Georgia Child Dies in Fatal Accident After Being Hit by a Car
Every parent’s worst nightmare is that their child might be a victim of a fatal accident. To many, this fatal accident scenario is simply incomprehensible. However, for one Georgia family, this is exactly what occurred when their son was fatally struck by a car while he was running to catch the school bus recently.
The accident started innocuously enough. An 11-year-old, upon seeing his school bus, rushed to catch it. He couldn’t have known that at the moment he was running toward the bus, a 57-year-old woman had been heading straight for him. The boy was airlifted to the hospital in critical condition after he was struck by the woman’s car. He died there after four hours.
The woman, upon hitting the boy, stopped and stayed at the accident for several hours in which she seems to have cooperated with the police. The details of the accident are still fuzzy, though investigators are currently examining the evidence to determine whether to file charges against the woman. Whether charges will be filed or not depends largely on whether the school bus had its lights on and stop arm fully extended. Had the school bus had these signs, all traffic behind the bus would have been required to stop.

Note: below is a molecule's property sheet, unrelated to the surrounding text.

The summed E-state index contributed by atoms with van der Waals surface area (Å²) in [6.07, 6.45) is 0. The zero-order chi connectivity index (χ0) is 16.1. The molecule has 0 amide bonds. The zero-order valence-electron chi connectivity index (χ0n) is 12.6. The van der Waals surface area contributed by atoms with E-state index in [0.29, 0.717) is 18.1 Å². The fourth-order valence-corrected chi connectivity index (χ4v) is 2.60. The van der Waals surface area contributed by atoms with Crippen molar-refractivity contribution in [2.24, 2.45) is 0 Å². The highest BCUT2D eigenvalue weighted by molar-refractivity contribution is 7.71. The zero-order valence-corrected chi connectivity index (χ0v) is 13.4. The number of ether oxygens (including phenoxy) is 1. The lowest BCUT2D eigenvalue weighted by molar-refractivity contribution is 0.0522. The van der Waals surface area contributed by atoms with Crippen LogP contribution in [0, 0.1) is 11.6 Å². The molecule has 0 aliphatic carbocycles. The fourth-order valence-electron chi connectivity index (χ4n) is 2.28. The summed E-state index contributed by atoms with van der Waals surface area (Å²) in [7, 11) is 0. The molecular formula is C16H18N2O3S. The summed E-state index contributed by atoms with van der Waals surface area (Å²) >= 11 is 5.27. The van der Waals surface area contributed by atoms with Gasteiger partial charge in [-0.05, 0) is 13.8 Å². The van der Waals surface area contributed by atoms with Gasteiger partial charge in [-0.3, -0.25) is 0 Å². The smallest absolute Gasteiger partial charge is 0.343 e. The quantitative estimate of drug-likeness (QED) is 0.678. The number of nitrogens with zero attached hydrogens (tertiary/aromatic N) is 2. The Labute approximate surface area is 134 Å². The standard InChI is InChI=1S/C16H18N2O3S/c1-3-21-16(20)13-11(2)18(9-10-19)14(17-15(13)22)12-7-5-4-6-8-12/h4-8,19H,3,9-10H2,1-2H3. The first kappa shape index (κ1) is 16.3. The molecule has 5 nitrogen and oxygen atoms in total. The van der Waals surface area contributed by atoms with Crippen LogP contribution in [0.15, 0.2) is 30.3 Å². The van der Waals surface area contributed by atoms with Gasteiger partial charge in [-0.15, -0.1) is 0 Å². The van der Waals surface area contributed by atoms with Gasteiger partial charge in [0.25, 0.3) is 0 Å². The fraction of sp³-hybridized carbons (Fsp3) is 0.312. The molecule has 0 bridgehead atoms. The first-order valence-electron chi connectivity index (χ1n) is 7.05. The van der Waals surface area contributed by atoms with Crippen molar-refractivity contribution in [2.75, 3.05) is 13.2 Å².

The parents are understandably grieving over the senseless loss of their son. Tragically, while nothing can bring him back to life, Georgia law may provide for their right to pursue a wrongful death claim against any parties deemed negligent in the fatal accident. Whether or not the driver is charged by authorities, the family would benefit by a careful review of any accumulated evidence to determine whether or not they wish to purse a legal claim. A successful wrongful death action may help provide some sense of closure by holding negligent parties accountable for their actions while also providing monetary damages to reimburse them for expenses occasioned by the crash, as well as other compensatory damages.
Source: 11 Alive, “Arrangements, memorial fund set for Conor Burch,” Michael King and Marc McAfee, April 13, 2012